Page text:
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View: Dining with the dragon

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By Madan Sabnavis

The recent decision taken by the government to allow FDI from countries adjoining our borders through the prior approval route rather than the automatic route needs to be seen against a perspective. First, the rule does not bar such investment but only says that such proposals should be approved by the government which really means that they will be studied closely before being permitted. This is against the normal practice of having automatic approval where the transaction has to be reported to the RBI once finalized. The second is that this is a concern everywhere in the world because these are unusual times.

FDI in India is classified under three lists: banned, prior approval, and automatic routes. The limits are very liberal for most sectors where over 51% is allowed, and even in case of prior approval it is only ensured that there is an orderly way in which investment is undertaken with commitment to remain in the country. More often than not it is a formality.

The new rule which becomes country specific is definitely novel as it brings in proposals from a fixed set of nations and the allusion is clearly to China as the other nations like Pakistan, Afghanistan, Nepal, Bhutan and Bangladesh have limited exposures in India. China is clearly the nation which has deep pockets and would be seeking to expand on its investments globally at a time when other investors may be restricted by domestic recessionary tendencies. China is also the country which has officially recovered from the pandemic where it originated and would be in a better position to leverage the situation when other nations are in a state of lockdown.

While India has taken a region-specific approach, it does not bar such investment but only makes it mandatory to be examined in detail before taking a decision and hence it would be incorrect to conclude that there is a ban on such investment. It must be realized that the pandemic has brought down the markets across the globe with share valuation falling sharply which makes them attractive for potential investors. This is one reason why several European nations have already invoked policies of taking a closer look at the FDI flows as there is a real threat of takeover of companies by foreigners. While from an investor perspective this would be a good opportunity it may be interpreted as being opportunistic by the host nation as such takeovers could be considered to be hostile.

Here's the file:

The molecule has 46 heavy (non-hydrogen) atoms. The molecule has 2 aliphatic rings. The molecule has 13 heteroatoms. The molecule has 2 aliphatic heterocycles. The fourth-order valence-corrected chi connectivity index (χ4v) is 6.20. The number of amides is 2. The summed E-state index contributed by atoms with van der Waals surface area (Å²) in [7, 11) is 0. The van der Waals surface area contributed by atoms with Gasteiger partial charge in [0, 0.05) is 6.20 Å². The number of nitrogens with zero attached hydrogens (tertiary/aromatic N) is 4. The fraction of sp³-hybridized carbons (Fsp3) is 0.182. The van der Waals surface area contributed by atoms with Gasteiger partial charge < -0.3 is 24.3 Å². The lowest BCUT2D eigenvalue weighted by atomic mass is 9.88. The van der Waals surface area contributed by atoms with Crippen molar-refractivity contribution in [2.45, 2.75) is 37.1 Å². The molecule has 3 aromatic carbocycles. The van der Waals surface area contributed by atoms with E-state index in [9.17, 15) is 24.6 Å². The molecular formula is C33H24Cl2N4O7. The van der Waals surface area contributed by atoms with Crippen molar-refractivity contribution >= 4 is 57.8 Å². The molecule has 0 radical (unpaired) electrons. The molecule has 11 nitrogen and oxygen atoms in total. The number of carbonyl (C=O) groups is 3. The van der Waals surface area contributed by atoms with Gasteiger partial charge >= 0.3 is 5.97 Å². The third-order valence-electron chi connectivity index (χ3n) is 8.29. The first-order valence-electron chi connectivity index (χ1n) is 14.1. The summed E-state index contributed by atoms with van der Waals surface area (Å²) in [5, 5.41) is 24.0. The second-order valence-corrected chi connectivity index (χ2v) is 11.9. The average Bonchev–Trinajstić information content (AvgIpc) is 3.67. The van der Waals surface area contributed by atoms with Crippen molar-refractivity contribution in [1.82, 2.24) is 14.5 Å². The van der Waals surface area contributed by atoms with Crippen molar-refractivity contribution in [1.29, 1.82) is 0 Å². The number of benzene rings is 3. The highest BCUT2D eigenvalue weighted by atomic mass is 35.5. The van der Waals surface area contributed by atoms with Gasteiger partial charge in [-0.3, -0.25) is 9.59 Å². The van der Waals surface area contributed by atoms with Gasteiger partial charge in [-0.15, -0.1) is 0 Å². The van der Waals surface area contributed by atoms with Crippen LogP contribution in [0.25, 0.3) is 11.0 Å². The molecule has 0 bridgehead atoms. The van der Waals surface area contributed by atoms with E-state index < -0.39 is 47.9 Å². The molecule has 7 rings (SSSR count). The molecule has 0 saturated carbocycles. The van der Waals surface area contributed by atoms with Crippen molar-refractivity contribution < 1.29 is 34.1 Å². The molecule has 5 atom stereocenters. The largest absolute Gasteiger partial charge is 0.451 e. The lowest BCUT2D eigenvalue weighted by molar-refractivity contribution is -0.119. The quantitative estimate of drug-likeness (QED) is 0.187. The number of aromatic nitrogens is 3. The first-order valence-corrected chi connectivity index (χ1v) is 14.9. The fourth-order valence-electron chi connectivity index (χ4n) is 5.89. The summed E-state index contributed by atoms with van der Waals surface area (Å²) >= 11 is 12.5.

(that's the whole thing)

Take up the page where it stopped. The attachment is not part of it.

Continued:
India’s concern is real because China has been involved in dumping of steel in the past and the same allegation has been made by other countries when it comes to automobiles and electronics. Given China’s superior economic position today amidst good valuations from an investors’ standpoint, leveraging the same makes business sense. However, precedents of dumping in the past would militate against such activity as almost all countries are wary of this possibility. From a company perspective this would also be a vulnerable situation where business has been affected due to the shutdown leading to lower valuation which makes it susceptible to takeovers. As economic conditions are not normal, having certain checks on flow of FDI is always advisable.

The problem with China and investments from the country is that it is hard to distinguish between private and government investment given the close relationship that is there between the two. The government of India is definitely playing safe by asking for greater scrutiny before such investment is permitted, which is logical especially in this period where a substantial proportion of equity can be taken over by investors. This will actually hold for certain critical sectors like banking, telecom, non-financial services etc. There is no reason to believe that all or most investment proposals will be rejected. Insisting on prior approval is just a check that has been put in to ensure that the process is in order.

While this may be accused of being discriminatory by the pure WTO standards, countries need to ensure that critical segments are not taken over by what could be called hostile or opportunistic investors in these unusual times. It would be interesting to see if this new rule would be withdrawn or diluted over time. More likely it should be restored to normal once the pandemic is behind us and the markets back to realistic levels.

*The author is Chief Economist, CARE Ratings. This is part of a multi-article series written by economists and sectoral experts on the path India must take to survive the Covid crisis.

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